First Day of Summer

The Majesty of Redwoods:

We began driving north after our stop in Santa Rosa. We were excited to find Chateau Montelena (of the movie Bottle Shock with Bill Pullman, Alan Rickman and Chris Pine) We stopped in for a visit. It is a beautiful estate I wanted to do a wine tasting, but it was too pricy, but I did get a free splash of a nice chardonnay! The connection to the movie was fun for us and it has been a highlight of California!




We haven’t been too impressed with California for camping or with the people. Of all the places we’ve been, we were SURE CA would have the BEST free camping and the nicest people. NOPE. Someday we’ll be able to share more openly about our experiences with human feces and our family…(in the “extra features” of our book perhaps)

 Coming into the area of Redwood, we were headed for Humbolt (AVE. of the Giants area) but found a state park just before Humbolt (Richardson State Park) We were happy to pay the fee to camp in and among the Red woods! It was a beautiful site!   We had our first campfire here; complete with S’mores!


(Camp site at Richarson State Park, CA)


The next day we made our push to travel the rest of the way through the redwoods and get closer to Crater Lake. Along the way and up the coast we stopped to play in the Pacific Ocean! It was FREEZING, but a lot of fun! Hard to believe we started in St. Augustine (Atlantic) and were now playing in the Pacific!




(in the Pacific Ocean!)



First Day of Summer: SNOW

Funny story… well, it would have been really funny if it hadn’t been 10pm in the dark on a mountain road (well, really the side of a volcano..but more on that in a minute..) As we left Redwood, our next stop was Crater Lake (Oregon, b/c there is also one in Colorado according to our gps…) We knew it was going to be a long haul and we’d need a place to camp somewhere in Oregon before we went to the Lake.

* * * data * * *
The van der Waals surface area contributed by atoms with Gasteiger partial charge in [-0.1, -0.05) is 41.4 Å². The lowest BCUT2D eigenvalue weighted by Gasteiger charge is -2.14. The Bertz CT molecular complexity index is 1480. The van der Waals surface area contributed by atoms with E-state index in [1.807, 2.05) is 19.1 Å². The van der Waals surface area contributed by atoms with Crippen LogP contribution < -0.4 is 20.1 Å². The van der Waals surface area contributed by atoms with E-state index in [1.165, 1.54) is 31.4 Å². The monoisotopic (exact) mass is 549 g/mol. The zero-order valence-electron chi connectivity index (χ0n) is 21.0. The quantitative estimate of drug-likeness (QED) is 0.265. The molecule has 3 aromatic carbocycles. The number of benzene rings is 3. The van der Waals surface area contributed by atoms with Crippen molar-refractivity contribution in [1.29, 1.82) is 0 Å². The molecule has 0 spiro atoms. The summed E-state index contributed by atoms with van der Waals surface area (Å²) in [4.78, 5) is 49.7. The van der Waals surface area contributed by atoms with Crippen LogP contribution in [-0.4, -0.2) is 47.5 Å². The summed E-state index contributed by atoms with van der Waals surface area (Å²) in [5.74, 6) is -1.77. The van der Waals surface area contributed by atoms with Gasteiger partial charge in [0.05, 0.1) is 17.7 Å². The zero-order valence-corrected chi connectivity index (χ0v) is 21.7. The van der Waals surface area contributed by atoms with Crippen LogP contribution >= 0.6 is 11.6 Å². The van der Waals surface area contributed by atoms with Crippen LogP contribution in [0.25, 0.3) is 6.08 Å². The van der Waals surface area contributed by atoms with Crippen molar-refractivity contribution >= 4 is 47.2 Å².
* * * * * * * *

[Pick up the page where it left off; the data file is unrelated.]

Unlike California, there were several places near Crater Lake to free camp. We found one next to a pond/lake that used to be owned by a logging company and when they sold the property they had a clause in the contract that the area around the pond always been kept free and open to the public for camping and fishing.  

The GPS was set, we had 4G service.. we were on track! Then we saw a VOLCANO!! Not an active one… but a HUGE cone shaped volcano. There was a scramble to look up what volcano we were looking at.. Rick decided to use the voice feature on his phone and said “OK google…” I had discovered that it was Mt. McLaughlin… “Ok google..what is Mt. McLaughlin?” The google voice let us to a few internet sites and that was that..

Until an hour later when we should have been pulling into our camp site and we were on the side of a mountain…looking at the GPS the destination said “Mt. McLaughin” WHAT?????? We had followed the road/trail up to the point where there was a gate across saying “No entry” with impromptu campsites on the side of the road.  When Rick had done the voice search, the GPS thought we wanted to go there and changed our route! UGGGG! So… an hour later we were finally at our site….we set up in the dark, got changed (the low was 49 last night). We were all thankful to not be sleeping in the car!